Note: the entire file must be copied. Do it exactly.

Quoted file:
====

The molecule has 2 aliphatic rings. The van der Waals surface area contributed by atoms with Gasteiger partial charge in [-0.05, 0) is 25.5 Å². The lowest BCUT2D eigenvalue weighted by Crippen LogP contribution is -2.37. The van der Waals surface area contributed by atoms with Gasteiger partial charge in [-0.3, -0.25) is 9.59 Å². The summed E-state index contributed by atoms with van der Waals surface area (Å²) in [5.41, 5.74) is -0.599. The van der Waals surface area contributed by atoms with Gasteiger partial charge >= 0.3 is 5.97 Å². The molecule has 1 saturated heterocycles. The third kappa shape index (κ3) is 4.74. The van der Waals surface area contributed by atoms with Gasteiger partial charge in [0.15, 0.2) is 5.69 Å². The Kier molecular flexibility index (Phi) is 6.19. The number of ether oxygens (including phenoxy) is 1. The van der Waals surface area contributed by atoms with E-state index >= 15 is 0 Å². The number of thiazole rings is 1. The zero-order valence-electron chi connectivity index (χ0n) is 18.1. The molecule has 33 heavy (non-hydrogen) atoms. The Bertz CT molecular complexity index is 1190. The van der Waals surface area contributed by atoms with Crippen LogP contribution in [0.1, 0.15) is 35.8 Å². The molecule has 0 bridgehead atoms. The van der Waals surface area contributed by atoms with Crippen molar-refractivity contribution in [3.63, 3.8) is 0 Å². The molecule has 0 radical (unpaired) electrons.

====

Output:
The molecule has 2 aliphatic rings. The van der Waals surface area contributed by atoms with Gasteiger partial charge in [-0.05, 0) is 25.5 Å². The lowest BCUT2D eigenvalue weighted by Crippen LogP contribution is -2.37. The van der Waals surface area contributed by atoms with Gasteiger partial charge in [-0.3, -0.25) is 9.59 Å². The summed E-state index contributed by atoms with van der Waals surface area (Å²) in [5.41, 5.74) is -0.599. The van der Waals surface area contributed by atoms with Gasteiger partial charge >= 0.3 is 5.97 Å². The molecule has 1 saturated heterocycles. The third kappa shape index (κ3) is 4.74. The van der Waals surface area contributed by atoms with Gasteiger partial charge in [0.15, 0.2) is 5.69 Å². The Kier molecular flexibility index (Phi) is 6.19. The number of ether oxygens (including phenoxy) is 1. The van der Waals surface area contributed by atoms with E-state index >= 15 is 0 Å². The number of thiazole rings is 1. The zero-order valence-electron chi connectivity index (χ0n) is 18.1. The molecule has 33 heavy (non-hydrogen) atoms. The Bertz CT molecular complexity index is 1190. The van der Waals surface area contributed by atoms with Crippen LogP contribution in [0.1, 0.15) is 35.8 Å². The molecule has 0 bridgehead atoms. The van der Waals surface area contributed by atoms with Crippen molar-refractivity contribution in [3.63, 3.8) is 0 Å². The molecule has 0 radical (unpaired) electrons.